Shares in Hill & Smith Holdings (LSE:HILS) have been a very solid investment in recent years. The company’s strategy of focusing on niche infrastructure markets with significant regulation and health and safety characteristics has seen its businesses grow and become increasingly profitable. Total returns to shareholders have increased by 258% over the last five years.
This has been helped by a decentralised management process that encourages the company’s managers to run their businesses in an entrepreneurial way as well as a focus on delivering higher profit margins and returns on capital employed (ROCE).
What does the company do?
The company has three main sources of profit:
- Infrastructure products for Roads (29% of operating profits)
- Infrastructure products for Utilities (21% of operating profits)
- Galvanizing products (50% of operating profits)
Let’s look at each one of these in turn.
Infrastructure Products – Roads
This business designs and manufactures products that are used in the building and maintenance of road networks such as:
- Steel and concrete road safety barriers
- Road messaging systems
- Street lighting columns
- Car park and bridge parapets
- Street signs
The bulk of the revenues and profits are earned in the UK but the company has been building up its roads business overseas in the USA, Australia, New Zealand and Scandinavia.
This business has been growing nicely with rising profit margins. It has benefitted from the UK government’s spending on upgrading the UK motorway network and the creation of smart motorways which will have received £15bn of money between 2015 and 2020. This has seen buoyant demand for the rental of the company’s temporary safety barriers.
The outlook for this part of the business looks to be very favourable over the next few years. Despite the current investment in the UK road network, there is still a lot of work to do in order to deal with increasing levels of road congestion.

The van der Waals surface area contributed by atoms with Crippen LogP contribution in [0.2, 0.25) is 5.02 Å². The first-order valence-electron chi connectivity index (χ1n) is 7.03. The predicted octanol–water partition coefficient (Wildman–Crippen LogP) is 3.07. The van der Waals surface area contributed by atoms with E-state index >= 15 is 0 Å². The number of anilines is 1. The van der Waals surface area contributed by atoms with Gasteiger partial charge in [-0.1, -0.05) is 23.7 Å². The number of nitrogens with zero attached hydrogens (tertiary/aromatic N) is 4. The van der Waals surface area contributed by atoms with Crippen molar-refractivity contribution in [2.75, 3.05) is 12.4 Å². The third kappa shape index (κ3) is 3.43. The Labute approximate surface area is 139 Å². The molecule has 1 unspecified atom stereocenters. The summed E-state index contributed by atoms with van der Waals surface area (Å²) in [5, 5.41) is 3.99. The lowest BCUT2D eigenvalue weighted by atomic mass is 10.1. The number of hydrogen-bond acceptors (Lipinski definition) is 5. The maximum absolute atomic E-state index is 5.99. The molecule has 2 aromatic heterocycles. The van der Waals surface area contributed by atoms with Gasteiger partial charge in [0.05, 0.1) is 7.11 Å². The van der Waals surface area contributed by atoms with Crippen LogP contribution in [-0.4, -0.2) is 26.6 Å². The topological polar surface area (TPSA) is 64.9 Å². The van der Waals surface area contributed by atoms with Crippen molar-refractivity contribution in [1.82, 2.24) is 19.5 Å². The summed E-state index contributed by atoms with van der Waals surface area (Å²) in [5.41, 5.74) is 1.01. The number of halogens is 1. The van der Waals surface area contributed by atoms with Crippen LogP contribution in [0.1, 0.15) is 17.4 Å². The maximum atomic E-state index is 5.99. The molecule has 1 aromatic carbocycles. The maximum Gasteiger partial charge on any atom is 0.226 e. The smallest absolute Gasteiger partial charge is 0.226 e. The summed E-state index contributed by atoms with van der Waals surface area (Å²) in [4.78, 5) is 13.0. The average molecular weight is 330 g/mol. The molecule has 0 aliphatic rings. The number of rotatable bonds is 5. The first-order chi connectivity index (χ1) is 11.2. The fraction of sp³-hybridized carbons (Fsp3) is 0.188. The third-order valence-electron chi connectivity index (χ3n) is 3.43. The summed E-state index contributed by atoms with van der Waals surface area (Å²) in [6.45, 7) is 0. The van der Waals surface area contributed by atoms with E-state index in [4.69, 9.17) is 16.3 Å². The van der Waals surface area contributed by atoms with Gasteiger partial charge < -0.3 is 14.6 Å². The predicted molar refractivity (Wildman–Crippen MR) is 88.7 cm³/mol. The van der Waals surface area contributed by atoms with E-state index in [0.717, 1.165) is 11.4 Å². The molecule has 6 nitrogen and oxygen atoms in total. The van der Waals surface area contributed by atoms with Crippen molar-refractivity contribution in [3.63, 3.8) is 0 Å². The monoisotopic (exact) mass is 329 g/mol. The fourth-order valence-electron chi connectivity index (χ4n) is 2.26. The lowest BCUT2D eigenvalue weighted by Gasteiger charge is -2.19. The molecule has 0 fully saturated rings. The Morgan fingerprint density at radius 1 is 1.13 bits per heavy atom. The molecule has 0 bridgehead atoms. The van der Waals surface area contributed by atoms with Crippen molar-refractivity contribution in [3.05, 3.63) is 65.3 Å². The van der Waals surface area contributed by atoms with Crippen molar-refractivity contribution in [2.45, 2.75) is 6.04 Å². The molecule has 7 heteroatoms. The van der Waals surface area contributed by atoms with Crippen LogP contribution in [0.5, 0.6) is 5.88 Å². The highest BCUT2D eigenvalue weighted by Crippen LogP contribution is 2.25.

The government has promised that all the money collected from road tax (vehicle excise duty) – just over £6bn per year- will be spent on the road network. This raises the possibility that up to £30bn will be spent on its second Road Investment Strategy (RIS) between 2020 and 2025. This will possibly be used to pay for the following big road projects that are currently being considered by the Highways Agency:
- Northern Trans-Pennine — the A66 and A69 corridors
- Trans-Pennine tunnel — linking Manchester to Sheffield
- Manchester north-west quadrant — the M60 from junctions 8 to 18
- A1 east of England — from the M25 to Peterborough
- Oxford to Cambridge expressway
- M25 south-west quadrant
Should this funding materialise then it’s difficult not to see it as being very favourable for Hill & Smith as it should allow it to keep on growing its revenues and profits from UK roads. Combine this with the prospects for steady growth from new overseas roads projects and the recent acquisition in the USA and there is a lot to like about this business in my opinion.
Infrastructure Products – Utilities
This division designs and manufactures products that are used to replace and upgrade infrastructure in utility industries such as water, electricity, railways, oil & gas and housebuilding. These include:
- Engineered pipe supports for natural gas, power networks, wastewater and petrochemical applications.
- Industrial products made from steel and composite materials used in railway platforms, train depots, wind farms and oil and gas platforms and cooling towers.
- Plastic drainage pipes.
- Flood protection barriers
- Railway bridge parapets